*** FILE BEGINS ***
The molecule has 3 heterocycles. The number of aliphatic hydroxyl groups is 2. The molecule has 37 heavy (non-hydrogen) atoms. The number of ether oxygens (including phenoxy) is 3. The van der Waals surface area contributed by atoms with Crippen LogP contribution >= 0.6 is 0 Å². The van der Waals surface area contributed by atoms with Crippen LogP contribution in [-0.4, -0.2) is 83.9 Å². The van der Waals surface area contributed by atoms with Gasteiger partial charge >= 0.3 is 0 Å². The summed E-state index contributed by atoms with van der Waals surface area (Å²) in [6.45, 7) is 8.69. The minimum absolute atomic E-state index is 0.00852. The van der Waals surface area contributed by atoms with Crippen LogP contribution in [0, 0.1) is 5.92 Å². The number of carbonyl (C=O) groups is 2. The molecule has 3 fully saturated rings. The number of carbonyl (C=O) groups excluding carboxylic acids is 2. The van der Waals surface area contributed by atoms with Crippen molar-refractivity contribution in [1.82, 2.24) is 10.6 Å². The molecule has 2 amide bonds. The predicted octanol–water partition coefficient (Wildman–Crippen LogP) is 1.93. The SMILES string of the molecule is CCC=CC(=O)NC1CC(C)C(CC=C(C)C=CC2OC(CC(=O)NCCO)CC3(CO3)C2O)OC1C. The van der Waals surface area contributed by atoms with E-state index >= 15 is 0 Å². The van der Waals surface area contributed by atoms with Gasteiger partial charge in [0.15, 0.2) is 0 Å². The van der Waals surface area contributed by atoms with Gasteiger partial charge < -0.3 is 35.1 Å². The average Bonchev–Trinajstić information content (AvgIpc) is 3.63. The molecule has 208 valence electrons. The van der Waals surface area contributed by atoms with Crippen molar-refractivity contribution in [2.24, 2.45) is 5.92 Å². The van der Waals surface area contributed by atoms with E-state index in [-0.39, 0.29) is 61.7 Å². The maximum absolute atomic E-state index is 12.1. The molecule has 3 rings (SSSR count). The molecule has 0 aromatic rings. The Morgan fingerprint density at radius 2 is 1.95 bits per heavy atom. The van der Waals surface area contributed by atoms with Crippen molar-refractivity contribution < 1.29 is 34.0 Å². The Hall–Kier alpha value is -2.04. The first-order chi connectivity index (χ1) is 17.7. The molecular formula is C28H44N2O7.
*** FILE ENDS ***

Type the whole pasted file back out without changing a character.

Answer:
The molecule has 3 heterocycles. The number of aliphatic hydroxyl groups is 2. The molecule has 37 heavy (non-hydrogen) atoms. The number of ether oxygens (including phenoxy) is 3. The van der Waals surface area contributed by atoms with Crippen LogP contribution >= 0.6 is 0 Å². The van der Waals surface area contributed by atoms with Crippen LogP contribution in [-0.4, -0.2) is 83.9 Å². The van der Waals surface area contributed by atoms with Gasteiger partial charge >= 0.3 is 0 Å². The summed E-state index contributed by atoms with van der Waals surface area (Å²) in [6.45, 7) is 8.69. The minimum absolute atomic E-state index is 0.00852. The van der Waals surface area contributed by atoms with Crippen LogP contribution in [0, 0.1) is 5.92 Å². The number of carbonyl (C=O) groups is 2. The molecule has 3 fully saturated rings. The number of carbonyl (C=O) groups excluding carboxylic acids is 2. The van der Waals surface area contributed by atoms with Crippen molar-refractivity contribution in [1.82, 2.24) is 10.6 Å². The molecule has 2 amide bonds. The predicted octanol–water partition coefficient (Wildman–Crippen LogP) is 1.93. The SMILES string of the molecule is CCC=CC(=O)NC1CC(C)C(CC=C(C)C=CC2OC(CC(=O)NCCO)CC3(CO3)C2O)OC1C. The van der Waals surface area contributed by atoms with E-state index >= 15 is 0 Å². The van der Waals surface area contributed by atoms with Gasteiger partial charge in [0.15, 0.2) is 0 Å². The van der Waals surface area contributed by atoms with Gasteiger partial charge < -0.3 is 35.1 Å². The average Bonchev–Trinajstić information content (AvgIpc) is 3.63. The molecule has 208 valence electrons. The van der Waals surface area contributed by atoms with Crippen molar-refractivity contribution in [2.24, 2.45) is 5.92 Å². The van der Waals surface area contributed by atoms with E-state index in [-0.39, 0.29) is 61.7 Å². The maximum absolute atomic E-state index is 12.1. The molecule has 3 rings (SSSR count). The molecule has 0 aromatic rings. The Morgan fingerprint density at radius 2 is 1.95 bits per heavy atom. The van der Waals surface area contributed by atoms with Crippen molar-refractivity contribution < 1.29 is 34.0 Å². The Hall–Kier alpha value is -2.04. The first-order chi connectivity index (χ1) is 17.7. The molecular formula is C28H44N2O7.